Additional budget measures will see disability-related credits increased to reduce income tax for persons with disabilities and their caregivers. These credits will be indexed annually to inflation.

Budget 2002 also fulfils a New Era commitment by introducing refunds of provincial sales tax on school purchases made with funds raised by parent advisory councils.

"We will continue to review the tax system regularly to make sure British Columbia stays competitive with the rest of the country," said Collins.

Budget 2002 also reaffirms government's commitment to maximize the value of B.C.'s resource sector while encouraging emerging industries that offer significant potential for growth. Economic renewal will be achieved by revitalizing the forest industry and accelerating development of the energy and high-tech sectors.

Government will also work to expand the private sector's role in public infrastructure and service provision, and promote the province internationally through a new marketing initiative and support for the 2010 Olympic bid. Significant effort is also focused on rebuilding the economic framework by reducing the regulatory burden and by providing greater flexibility and efficiency for employees and employers.

To pay for nearly $800 million in higher health care compensation, MSP premiums will increase for most British Columbians, the provincial sales tax rate will rise to 7.5 per cent from 7.0 per cent and smokers will pay $8 more tax per carton. However, to protect low-income earners, MSP premiums will decrease or be eliminated for 230,000 people, and the refundable B.C. sales tax credit will rise to $75 a year from $50. The MSP premium and tax increases will be used to boost the Ministry of Health Services budget to $10.2 billion from $9.5 billion.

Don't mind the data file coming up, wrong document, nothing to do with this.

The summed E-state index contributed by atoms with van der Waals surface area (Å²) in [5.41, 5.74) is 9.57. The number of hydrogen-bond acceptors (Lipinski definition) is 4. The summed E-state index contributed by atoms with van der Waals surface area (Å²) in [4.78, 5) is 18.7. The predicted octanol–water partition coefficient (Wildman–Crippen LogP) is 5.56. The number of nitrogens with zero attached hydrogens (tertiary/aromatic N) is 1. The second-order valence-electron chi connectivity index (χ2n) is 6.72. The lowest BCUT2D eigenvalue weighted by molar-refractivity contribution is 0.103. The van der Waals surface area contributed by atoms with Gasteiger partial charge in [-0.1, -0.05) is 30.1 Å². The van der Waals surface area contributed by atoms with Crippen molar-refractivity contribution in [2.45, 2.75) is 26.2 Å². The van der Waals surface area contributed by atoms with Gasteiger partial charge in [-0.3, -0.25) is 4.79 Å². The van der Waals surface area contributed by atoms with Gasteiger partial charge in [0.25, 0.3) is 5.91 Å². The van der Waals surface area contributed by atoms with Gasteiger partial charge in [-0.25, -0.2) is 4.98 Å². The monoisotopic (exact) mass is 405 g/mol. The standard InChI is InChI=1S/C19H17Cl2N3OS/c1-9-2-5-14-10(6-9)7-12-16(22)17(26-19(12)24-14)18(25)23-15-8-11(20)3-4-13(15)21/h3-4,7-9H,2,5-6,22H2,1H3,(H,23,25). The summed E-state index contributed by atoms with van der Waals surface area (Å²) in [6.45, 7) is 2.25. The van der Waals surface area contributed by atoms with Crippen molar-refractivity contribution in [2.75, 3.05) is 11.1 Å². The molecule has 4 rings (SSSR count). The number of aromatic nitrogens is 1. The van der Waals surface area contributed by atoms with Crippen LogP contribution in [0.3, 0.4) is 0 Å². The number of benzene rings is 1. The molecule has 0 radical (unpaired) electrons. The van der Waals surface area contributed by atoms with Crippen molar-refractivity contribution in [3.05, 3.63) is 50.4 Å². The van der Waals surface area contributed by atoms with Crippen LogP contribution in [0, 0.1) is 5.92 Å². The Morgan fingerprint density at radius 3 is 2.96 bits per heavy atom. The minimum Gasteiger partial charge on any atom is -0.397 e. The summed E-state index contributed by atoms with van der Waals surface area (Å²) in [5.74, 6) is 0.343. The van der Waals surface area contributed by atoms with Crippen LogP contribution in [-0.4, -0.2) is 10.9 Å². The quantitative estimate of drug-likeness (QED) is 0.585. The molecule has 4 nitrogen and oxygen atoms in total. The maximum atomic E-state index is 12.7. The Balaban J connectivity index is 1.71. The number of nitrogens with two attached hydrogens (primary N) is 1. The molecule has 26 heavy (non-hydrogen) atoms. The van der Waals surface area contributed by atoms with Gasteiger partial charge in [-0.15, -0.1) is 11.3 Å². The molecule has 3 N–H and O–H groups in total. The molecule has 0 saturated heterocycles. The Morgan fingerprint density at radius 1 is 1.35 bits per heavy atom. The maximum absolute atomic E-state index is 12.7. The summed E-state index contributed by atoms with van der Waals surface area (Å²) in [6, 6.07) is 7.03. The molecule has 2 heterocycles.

"Health care underlies the exceptional quality of life we enjoy in B.C., and its providers are in high demand," said Collins. "These increases will go toward competitive wages that encourage them to stay in British Columbia. This will help ensure we can attract and retain top-quality doctors, nurses and other health professionals."

The Ministry of Education's budget is set at $4.86 billion, and the Ministry of Advanced Education's budget is $1.9 billion, consistent with 2001/02. There is no higher priority and the budget reaffirms the government's New Era commitment to protect funding for education. In addition, with the lifting of the six-year tuition freeze, colleges and universities will have the autonomy to meet growing demand while protecting B.C.'s high quality of instruction. Budget 2002 also reaffirms the New Era commitment to increase spaces for high-tech professionals, nurses and medical students.

The government also released full third-quarter results for 2001/02, reporting a deficit of $3.4 billion, which is consistent with the second-quarter forecast released on November 22, 2001.



Full budget details are available at www.gov.bc.ca online.

Contact: Ministry of Finance Communications 250 387-3347